Registration for the fall semester at Sampson Community College was held this week, with an expanded new student orientation taking place Thursday leading up to class starting this Monday, Aug. 15. Early indications are that enrollment will rise between 5 and 6 percent over last fall’s numbers.
Blair Hairr, dean of Student Services at SCC, said the college is anticipating an increased enrollment for fall 2016, but the exact numbers would not be available until after registration was complete. This week she estimated a nearly 6 percent in enrollment.
“We are up 5.6 percent in headcount so that is great news,” Hairr told the SCC Board of Trustees earlier this week.
The fall enrollment for 2015 was 1,359 students. She noted as of Tuesday night that there were 600-plus referring students for Wednesday’s registration and another 146 students registered for new student orientation on Thursday.
“So we ended up having to open up two new student orientations for Thursday,” Hairr said. “We are committed to being here until every student is served and look forward to doing it with a smile.”
If the 5.6 percent enrollment increase comes to fruition, it would put the college’s numbers more in line with those from fall 2014, when students tallied 1,443 before the 5.8 percent decline in 2015. Summer enrollment numbers were up 80 percent, from 323 to 582 students, according to school officials. Hairr said that trend was expected to continue into the fall.
“With summer enrollment up, we are hopeful there will be an increase in fall enrollment as well,” Hairr said last week. “Most community colleges across the state have experienced a decline in enrollment over the last few years, so we will certainly celebrate any percent of increase this fall.”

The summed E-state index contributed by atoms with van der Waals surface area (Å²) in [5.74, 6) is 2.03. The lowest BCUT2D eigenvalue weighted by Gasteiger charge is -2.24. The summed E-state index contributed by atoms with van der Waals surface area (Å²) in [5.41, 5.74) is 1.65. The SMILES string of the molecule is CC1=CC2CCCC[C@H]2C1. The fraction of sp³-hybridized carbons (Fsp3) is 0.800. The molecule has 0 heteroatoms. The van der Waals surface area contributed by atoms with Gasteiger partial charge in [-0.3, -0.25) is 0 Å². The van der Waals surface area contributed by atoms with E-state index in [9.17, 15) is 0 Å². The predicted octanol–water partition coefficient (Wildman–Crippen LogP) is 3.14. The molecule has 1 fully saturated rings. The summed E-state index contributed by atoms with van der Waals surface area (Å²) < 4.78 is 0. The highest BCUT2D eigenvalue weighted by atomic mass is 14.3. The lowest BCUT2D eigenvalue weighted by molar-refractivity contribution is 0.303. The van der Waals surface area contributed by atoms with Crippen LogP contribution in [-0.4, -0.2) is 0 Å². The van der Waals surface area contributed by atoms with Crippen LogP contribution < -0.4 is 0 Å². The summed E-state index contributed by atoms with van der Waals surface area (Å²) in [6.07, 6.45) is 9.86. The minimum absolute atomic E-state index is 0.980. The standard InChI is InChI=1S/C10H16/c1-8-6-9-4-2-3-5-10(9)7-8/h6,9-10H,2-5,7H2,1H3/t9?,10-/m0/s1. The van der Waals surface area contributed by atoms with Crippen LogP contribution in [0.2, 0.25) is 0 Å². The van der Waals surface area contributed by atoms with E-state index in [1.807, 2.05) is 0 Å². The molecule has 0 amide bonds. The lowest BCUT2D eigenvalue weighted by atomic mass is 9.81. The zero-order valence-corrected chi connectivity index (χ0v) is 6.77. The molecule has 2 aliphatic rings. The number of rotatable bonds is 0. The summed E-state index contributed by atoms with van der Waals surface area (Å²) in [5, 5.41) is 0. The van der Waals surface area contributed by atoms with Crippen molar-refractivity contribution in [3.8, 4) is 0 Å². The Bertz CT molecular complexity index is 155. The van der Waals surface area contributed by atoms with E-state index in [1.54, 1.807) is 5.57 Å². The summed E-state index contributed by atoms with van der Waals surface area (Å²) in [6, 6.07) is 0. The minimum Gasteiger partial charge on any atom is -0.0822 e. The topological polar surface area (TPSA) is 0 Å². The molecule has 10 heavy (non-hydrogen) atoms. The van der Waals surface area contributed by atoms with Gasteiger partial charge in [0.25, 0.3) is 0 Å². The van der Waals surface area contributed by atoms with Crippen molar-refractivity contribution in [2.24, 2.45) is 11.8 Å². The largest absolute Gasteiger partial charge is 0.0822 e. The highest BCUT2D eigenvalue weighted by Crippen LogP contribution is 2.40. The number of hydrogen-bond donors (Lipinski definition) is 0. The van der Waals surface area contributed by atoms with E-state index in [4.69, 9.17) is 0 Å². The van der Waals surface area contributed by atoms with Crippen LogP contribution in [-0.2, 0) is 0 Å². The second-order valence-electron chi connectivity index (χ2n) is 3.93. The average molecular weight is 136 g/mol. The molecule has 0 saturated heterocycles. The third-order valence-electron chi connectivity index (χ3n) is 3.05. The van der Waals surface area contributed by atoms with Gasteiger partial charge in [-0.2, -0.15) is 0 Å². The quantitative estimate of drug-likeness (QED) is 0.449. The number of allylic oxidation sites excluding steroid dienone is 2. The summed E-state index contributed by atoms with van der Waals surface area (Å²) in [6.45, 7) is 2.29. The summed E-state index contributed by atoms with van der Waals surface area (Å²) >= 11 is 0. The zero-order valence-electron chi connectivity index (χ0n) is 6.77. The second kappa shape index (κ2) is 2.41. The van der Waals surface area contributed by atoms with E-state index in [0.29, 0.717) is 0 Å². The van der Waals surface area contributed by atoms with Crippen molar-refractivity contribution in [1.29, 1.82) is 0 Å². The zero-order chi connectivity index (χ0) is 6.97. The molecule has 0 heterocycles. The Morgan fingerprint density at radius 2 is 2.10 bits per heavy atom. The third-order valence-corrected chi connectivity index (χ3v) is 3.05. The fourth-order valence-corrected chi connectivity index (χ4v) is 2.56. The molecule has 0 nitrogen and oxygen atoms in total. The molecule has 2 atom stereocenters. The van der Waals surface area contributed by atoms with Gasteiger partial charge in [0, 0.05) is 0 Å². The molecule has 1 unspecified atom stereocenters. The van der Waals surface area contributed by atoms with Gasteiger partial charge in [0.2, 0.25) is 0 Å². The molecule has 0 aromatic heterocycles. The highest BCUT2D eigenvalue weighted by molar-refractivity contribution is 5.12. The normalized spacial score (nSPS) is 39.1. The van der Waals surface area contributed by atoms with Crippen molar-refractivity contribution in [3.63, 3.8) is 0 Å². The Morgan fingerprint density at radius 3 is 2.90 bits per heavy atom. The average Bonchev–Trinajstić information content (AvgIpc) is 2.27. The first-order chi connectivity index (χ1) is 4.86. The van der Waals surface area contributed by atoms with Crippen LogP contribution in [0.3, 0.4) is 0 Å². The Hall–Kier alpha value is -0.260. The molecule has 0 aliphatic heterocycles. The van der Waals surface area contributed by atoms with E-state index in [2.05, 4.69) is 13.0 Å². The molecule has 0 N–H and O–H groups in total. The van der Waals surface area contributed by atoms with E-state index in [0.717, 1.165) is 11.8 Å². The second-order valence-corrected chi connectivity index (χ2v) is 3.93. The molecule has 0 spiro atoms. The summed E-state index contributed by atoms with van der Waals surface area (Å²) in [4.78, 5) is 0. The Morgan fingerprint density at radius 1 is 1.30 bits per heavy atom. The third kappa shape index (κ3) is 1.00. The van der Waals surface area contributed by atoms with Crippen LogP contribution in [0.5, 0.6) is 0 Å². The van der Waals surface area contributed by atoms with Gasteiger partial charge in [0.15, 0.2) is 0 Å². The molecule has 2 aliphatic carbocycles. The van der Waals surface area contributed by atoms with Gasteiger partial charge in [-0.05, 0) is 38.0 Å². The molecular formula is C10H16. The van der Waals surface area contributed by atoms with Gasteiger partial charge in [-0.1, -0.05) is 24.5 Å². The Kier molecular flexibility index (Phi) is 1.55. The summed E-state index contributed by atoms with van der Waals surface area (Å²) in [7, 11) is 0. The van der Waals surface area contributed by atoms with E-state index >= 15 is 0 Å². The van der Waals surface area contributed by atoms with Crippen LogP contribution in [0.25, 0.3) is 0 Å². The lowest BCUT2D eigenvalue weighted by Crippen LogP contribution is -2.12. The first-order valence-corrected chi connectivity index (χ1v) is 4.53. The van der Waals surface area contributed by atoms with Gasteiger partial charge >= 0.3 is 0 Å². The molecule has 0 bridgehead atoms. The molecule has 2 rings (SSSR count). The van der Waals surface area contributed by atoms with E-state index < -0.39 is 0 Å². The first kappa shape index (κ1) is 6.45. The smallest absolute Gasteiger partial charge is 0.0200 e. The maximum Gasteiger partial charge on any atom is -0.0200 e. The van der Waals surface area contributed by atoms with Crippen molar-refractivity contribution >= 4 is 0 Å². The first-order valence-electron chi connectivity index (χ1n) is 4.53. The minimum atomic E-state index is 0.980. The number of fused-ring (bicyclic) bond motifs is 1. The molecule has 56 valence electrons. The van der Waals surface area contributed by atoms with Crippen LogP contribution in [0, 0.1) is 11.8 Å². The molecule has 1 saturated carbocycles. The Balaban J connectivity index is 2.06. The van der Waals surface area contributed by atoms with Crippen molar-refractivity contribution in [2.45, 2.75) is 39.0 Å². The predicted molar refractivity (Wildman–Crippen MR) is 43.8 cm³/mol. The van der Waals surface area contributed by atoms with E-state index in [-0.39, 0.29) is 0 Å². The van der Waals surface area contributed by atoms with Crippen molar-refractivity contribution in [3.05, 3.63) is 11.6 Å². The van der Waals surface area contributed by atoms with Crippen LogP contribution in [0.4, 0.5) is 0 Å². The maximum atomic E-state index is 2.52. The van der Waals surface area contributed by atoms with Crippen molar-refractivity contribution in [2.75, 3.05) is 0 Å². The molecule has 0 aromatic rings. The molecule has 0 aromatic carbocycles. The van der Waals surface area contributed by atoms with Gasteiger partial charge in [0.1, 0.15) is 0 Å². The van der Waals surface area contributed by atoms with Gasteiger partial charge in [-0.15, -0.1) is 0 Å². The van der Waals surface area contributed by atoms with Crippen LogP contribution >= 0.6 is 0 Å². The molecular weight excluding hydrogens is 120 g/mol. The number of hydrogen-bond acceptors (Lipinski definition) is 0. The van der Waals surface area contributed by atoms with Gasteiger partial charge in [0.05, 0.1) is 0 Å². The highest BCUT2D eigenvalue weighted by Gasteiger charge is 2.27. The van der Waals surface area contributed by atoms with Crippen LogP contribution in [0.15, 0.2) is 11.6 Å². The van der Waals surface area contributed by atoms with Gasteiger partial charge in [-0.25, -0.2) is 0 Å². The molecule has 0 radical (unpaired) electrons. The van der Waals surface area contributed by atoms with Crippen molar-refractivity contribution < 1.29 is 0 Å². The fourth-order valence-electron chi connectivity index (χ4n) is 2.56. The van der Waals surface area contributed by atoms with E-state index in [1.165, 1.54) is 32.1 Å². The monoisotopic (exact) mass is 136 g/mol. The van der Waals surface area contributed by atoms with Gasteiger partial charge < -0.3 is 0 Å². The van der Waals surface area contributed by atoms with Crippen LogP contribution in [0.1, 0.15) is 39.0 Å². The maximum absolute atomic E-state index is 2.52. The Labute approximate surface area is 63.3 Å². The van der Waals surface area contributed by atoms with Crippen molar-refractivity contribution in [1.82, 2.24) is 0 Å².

College officials cited an expanded schedule of classes — total courses offered rose from 44 in summer 2015 to 74 in summer 2016 — and the work of division chairs, faculty and student services staff in the ballooned summer enrollment. However, she attempted to quell any expectations of a repeat performance.
“The summer number — that 80 percent — we are very transparent with that, that was a one-trick pony. I’m not going to be able to come to you next summer and say we’re up again 80 percent,” said Hairr. “There were a lot of contributing factors for the summer increase.”
SCC trustees lauded the Career and College Promise (CCP) program, a partnership between the college and the two local school systems in Clinton and Sampson County. As part of that program, more than 100 CCP students took classes this summer, tuition-free. Hairr said that number is around 220 for fall, in line with spring’s numbers.
“It’s been a growing relationship between high school counselors and student services,” said Dr. Bill Starling, vice president of academics and administration at SCC. “There were some kinks we needed to iron out. They’re not all out, but the program continues to grow and, with their support, good things are happening.”
Trustees chairman Michael Chestnutt asked Hairr what she attributed the increase in enrollment to, suggesting that “changing the stigma of coming here first” might be part of it.
“The cost of a four-year education is our biggest marketing advantage,” Chestnutt stated. “I’d love to have to go to the county and ask for two or three more buildings.”
Hairr said expanding services has been a selling point, along with strengthening the relationship with school counselors.
“For the fall, we’ve just been continuing to communicate through the schools that it is OK to start here,” Hairr remarked, noting some with plans to attend a larger university find requirements or standards have not been met. “They want to get in and they think they have their ducks in a row, then find out they don’t. I think that them communicating with others about the positive experience when they get here has been a contributing factor.”
Trustee Larinda Haight said a good working relationship between SCC’s departments, local school officials and prospective students has helped immensely.
“I can tell you from 20 years of experience working with them, it has improved immensely,” said Haight.
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